Price of plane tickets to fall. Temporarily

Estonians returning early from a trip to India.

PHOTO: Sander Ilvest

By the time the coronavirus subsides and planes start flying again, life will hardly return to its normal rhythm right away, Seven Kukemelk from NA Advisory Partner warns. The former CEO of Adria Airways and member of the board of Nordica, having previously worked for Lufthansa Group and Estonian Air, knows the field inside and out.

People hope that the worst of the virus will be over by May, life will return to normal and they can still go on vacation come summer. Will aviation return to normal right away?

If the coronavirus recedes and should aviation recover by May – with all restrictions lifted or dispelled, countries allowing and promoting flying – a positive scenario is still possible. That said, even a positive scenario would see fewer flights and passengers than planned.

Firstly, people have either been sent on mandatory leave, laid off or are on vacation all over Europe. This means that people everywhere in Europe will not have vacation time left come summer. They will also not have money if they’ve been laid off or sent on unpaid leave. Therefore, demand for travel will be much reduced compared to forecasts at least this summer.

Secondly, in European aviation, airlines usually make money in the second and third quarters – the fourth quarter usually breaks even and the first one usually makes a loss – and use money made in summer to keep flying in winter in order to have a good starting position for next summer. Making money will be very difficult for airlines this summer, which is why we must brace for a lot of flights being canceled next winter.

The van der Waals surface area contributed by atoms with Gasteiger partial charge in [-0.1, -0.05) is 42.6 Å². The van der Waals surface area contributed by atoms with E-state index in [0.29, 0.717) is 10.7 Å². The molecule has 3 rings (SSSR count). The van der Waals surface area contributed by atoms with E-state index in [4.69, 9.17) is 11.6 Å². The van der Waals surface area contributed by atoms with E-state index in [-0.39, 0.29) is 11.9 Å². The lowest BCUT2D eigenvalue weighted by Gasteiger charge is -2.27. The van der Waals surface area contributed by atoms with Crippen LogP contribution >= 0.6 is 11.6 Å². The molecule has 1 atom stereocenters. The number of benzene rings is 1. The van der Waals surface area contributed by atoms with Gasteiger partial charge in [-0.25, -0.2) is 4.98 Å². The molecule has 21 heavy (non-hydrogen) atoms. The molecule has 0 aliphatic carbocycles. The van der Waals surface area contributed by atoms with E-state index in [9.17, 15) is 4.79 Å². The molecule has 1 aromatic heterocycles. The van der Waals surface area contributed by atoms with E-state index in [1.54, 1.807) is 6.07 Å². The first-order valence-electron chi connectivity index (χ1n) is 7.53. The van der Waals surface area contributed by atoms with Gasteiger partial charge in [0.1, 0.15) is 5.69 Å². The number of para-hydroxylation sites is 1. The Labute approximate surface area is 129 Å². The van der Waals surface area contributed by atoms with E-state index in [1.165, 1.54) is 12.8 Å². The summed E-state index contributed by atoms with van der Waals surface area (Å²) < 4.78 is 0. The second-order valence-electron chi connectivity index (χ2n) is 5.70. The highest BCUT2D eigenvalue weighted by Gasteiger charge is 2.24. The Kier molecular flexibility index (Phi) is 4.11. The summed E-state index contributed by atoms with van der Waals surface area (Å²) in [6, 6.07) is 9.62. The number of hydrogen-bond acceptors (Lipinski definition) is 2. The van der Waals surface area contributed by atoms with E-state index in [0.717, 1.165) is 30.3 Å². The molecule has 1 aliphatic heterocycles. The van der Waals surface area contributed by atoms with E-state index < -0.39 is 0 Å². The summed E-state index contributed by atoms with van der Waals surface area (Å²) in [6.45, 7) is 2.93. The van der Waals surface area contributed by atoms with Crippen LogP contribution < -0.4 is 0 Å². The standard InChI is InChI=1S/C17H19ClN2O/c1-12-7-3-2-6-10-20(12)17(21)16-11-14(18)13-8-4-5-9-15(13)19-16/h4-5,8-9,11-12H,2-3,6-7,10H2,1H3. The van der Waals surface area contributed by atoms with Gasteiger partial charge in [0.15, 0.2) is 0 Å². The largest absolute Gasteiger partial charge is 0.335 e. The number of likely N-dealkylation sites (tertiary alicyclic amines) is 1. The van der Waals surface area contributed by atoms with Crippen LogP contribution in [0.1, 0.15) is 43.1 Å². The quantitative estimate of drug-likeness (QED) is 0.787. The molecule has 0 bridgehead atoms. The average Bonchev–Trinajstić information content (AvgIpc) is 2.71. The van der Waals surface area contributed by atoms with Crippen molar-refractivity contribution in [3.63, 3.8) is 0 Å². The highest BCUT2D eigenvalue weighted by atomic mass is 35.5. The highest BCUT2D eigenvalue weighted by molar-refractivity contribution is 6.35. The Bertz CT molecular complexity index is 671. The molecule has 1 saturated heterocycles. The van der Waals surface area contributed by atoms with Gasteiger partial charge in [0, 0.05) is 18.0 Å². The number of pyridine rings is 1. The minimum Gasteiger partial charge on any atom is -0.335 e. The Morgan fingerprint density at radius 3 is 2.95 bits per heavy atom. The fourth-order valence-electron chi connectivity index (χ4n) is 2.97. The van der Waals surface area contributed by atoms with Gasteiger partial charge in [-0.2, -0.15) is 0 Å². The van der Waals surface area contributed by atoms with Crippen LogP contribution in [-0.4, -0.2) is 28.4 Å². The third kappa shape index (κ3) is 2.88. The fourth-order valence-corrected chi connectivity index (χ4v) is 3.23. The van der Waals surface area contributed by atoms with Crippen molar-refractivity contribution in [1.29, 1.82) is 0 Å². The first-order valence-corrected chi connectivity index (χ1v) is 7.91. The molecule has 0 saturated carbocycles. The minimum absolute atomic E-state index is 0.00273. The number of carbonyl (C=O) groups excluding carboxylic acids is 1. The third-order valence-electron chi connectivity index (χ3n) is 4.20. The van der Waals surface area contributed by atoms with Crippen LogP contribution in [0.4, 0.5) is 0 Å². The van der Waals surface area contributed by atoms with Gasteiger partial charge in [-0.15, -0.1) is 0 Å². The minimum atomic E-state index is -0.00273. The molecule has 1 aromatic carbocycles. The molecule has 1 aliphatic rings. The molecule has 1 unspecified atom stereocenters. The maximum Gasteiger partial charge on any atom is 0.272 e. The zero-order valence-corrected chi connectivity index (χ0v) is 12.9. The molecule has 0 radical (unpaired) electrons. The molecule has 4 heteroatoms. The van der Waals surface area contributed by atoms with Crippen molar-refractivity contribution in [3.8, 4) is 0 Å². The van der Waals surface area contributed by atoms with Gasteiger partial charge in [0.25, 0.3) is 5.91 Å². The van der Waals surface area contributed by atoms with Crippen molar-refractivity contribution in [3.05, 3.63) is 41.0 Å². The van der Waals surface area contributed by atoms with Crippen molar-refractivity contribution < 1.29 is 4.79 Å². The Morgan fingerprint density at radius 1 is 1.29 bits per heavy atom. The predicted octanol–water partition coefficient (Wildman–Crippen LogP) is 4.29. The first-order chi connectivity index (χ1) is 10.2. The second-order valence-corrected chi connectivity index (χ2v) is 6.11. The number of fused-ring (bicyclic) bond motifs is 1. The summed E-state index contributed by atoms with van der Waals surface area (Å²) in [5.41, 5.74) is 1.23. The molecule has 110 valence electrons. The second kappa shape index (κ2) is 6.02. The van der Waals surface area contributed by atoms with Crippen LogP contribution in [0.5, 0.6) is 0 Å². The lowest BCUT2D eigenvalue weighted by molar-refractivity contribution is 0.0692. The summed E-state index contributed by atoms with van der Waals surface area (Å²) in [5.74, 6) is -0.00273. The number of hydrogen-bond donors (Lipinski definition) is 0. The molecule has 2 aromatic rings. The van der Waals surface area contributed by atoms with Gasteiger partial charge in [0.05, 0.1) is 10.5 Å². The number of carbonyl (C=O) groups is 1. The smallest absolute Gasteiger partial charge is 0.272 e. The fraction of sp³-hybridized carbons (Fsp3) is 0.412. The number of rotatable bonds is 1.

Thirdly, airlines were counting on considerable growth for this summer, starting with the switch to daylight savings time in late March all the way through to October. It is clear by now that will not happen. Airlines are already laying people off. It will take quite some time to rehire these people. It will take at least two months in the case of pilots as their skills need to be reevaluated, background checks carried out etc. That is to say that growth planned for this summer will take place next summer at the earliest.

If airlines won’t be able to get off the ground properly this summer, what will it mean?

It will cause a snowball effect that will encompass all other sectors. We are already seeing empty hotels and employees laid off in Estonia and elsewhere. The same goes for rental cars, restaurants, travel agents, event organizers and conferences, bus, ferry and train traffic.

From there, it will hit insurance firms as people are no longer buying travel insurance, while recent damages will need to be paid out. Next come banks as demand for credit cards will wane.

In 2012, economist Maris Lauri estimated the effect of aviation on GDP at 3.2 percent. However, shipping, bus and train traffic will also take a hit. Conservative estimates put the total effect on GDP at 15-20 percent.

What would airlines need to weather the crisis?

Extensive state aid. The first airlines, such as Norwegian and Lufthansa, have already signaled they need assistance. But this crisis is too extensive to be handled by any airline.

The European Commission or Henrik Hololei’s office has already said they will allow state aid in certain situations because the aviation sector cannot make it alone. But because every country makes its own decisions, some airlines will end up getting more in the way of support. Those who receive less will likely be bought up or go bankrupt, which is what happened to FlyBe in the U.K. two weeks ago.